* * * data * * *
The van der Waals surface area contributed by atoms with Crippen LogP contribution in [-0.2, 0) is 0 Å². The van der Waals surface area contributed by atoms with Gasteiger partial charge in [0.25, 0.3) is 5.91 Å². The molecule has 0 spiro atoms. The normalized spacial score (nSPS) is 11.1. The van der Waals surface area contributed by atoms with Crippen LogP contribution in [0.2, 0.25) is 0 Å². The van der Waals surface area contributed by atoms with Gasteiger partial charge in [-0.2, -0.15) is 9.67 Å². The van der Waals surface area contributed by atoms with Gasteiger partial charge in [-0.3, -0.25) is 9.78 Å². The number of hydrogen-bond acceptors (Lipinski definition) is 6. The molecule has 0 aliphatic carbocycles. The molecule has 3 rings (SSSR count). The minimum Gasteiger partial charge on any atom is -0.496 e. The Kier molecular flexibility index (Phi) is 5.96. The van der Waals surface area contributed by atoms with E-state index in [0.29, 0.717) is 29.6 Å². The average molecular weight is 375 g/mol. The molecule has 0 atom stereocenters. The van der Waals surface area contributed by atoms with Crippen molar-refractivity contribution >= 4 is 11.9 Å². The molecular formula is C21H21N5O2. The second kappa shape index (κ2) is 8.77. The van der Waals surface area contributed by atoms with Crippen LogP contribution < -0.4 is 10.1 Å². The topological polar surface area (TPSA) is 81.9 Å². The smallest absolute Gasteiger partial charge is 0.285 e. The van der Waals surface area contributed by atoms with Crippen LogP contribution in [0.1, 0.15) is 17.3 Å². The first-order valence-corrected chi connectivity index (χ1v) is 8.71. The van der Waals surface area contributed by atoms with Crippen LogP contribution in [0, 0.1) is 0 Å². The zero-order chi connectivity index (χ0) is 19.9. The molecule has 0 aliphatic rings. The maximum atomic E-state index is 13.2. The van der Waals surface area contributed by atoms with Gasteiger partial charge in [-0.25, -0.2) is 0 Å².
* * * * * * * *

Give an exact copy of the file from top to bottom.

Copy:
The van der Waals surface area contributed by atoms with Crippen LogP contribution in [-0.2, 0) is 0 Å². The van der Waals surface area contributed by atoms with Gasteiger partial charge in [0.25, 0.3) is 5.91 Å². The molecule has 0 spiro atoms. The normalized spacial score (nSPS) is 11.1. The van der Waals surface area contributed by atoms with Crippen LogP contribution in [0.2, 0.25) is 0 Å². The van der Waals surface area contributed by atoms with Gasteiger partial charge in [-0.2, -0.15) is 9.67 Å². The van der Waals surface area contributed by atoms with Gasteiger partial charge in [-0.3, -0.25) is 9.78 Å². The number of hydrogen-bond acceptors (Lipinski definition) is 6. The molecule has 0 aliphatic carbocycles. The molecule has 3 rings (SSSR count). The minimum Gasteiger partial charge on any atom is -0.496 e. The Kier molecular flexibility index (Phi) is 5.96. The van der Waals surface area contributed by atoms with E-state index in [0.29, 0.717) is 29.6 Å². The average molecular weight is 375 g/mol. The molecule has 0 atom stereocenters. The van der Waals surface area contributed by atoms with Crippen molar-refractivity contribution >= 4 is 11.9 Å². The molecular formula is C21H21N5O2. The second kappa shape index (κ2) is 8.77. The van der Waals surface area contributed by atoms with Crippen LogP contribution < -0.4 is 10.1 Å². The topological polar surface area (TPSA) is 81.9 Å². The smallest absolute Gasteiger partial charge is 0.285 e. The van der Waals surface area contributed by atoms with Crippen LogP contribution in [0.1, 0.15) is 17.3 Å². The first-order valence-corrected chi connectivity index (χ1v) is 8.71. The van der Waals surface area contributed by atoms with Crippen LogP contribution in [0, 0.1) is 0 Å². The zero-order chi connectivity index (χ0) is 19.9. The molecule has 0 aliphatic rings. The maximum atomic E-state index is 13.2. The van der Waals surface area contributed by atoms with Gasteiger partial charge in [-0.25, -0.2) is 0 Å².